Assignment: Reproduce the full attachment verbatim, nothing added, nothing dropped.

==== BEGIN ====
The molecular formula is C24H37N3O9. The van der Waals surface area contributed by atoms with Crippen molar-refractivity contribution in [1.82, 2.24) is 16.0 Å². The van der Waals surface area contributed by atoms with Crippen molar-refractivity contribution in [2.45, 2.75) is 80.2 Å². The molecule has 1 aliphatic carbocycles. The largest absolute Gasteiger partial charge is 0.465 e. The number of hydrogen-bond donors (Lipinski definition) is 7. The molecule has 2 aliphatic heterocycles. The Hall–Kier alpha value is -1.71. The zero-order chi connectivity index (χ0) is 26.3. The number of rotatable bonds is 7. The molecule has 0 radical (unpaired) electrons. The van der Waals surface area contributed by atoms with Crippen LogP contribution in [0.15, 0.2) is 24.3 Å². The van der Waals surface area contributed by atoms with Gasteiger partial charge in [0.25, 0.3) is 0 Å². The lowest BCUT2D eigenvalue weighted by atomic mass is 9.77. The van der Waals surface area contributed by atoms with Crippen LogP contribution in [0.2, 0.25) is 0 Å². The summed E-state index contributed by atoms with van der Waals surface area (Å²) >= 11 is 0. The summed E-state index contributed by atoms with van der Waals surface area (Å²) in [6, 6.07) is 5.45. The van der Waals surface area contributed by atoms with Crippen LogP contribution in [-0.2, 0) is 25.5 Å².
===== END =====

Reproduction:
The molecular formula is C24H37N3O9. The van der Waals surface area contributed by atoms with Crippen molar-refractivity contribution in [1.82, 2.24) is 16.0 Å². The van der Waals surface area contributed by atoms with Crippen molar-refractivity contribution in [2.45, 2.75) is 80.2 Å². The molecule has 1 aliphatic carbocycles. The largest absolute Gasteiger partial charge is 0.465 e. The number of hydrogen-bond donors (Lipinski definition) is 7. The molecule has 2 aliphatic heterocycles. The Hall–Kier alpha value is -1.71. The zero-order chi connectivity index (χ0) is 26.3. The number of rotatable bonds is 7. The molecule has 0 radical (unpaired) electrons. The van der Waals surface area contributed by atoms with Crippen LogP contribution in [0.15, 0.2) is 24.3 Å². The van der Waals surface area contributed by atoms with Gasteiger partial charge in [0.25, 0.3) is 0 Å². The lowest BCUT2D eigenvalue weighted by atomic mass is 9.77. The van der Waals surface area contributed by atoms with Crippen LogP contribution in [0.2, 0.25) is 0 Å². The summed E-state index contributed by atoms with van der Waals surface area (Å²) >= 11 is 0. The summed E-state index contributed by atoms with van der Waals surface area (Å²) in [6, 6.07) is 5.45. The van der Waals surface area contributed by atoms with Crippen LogP contribution in [-0.2, 0) is 25.5 Å².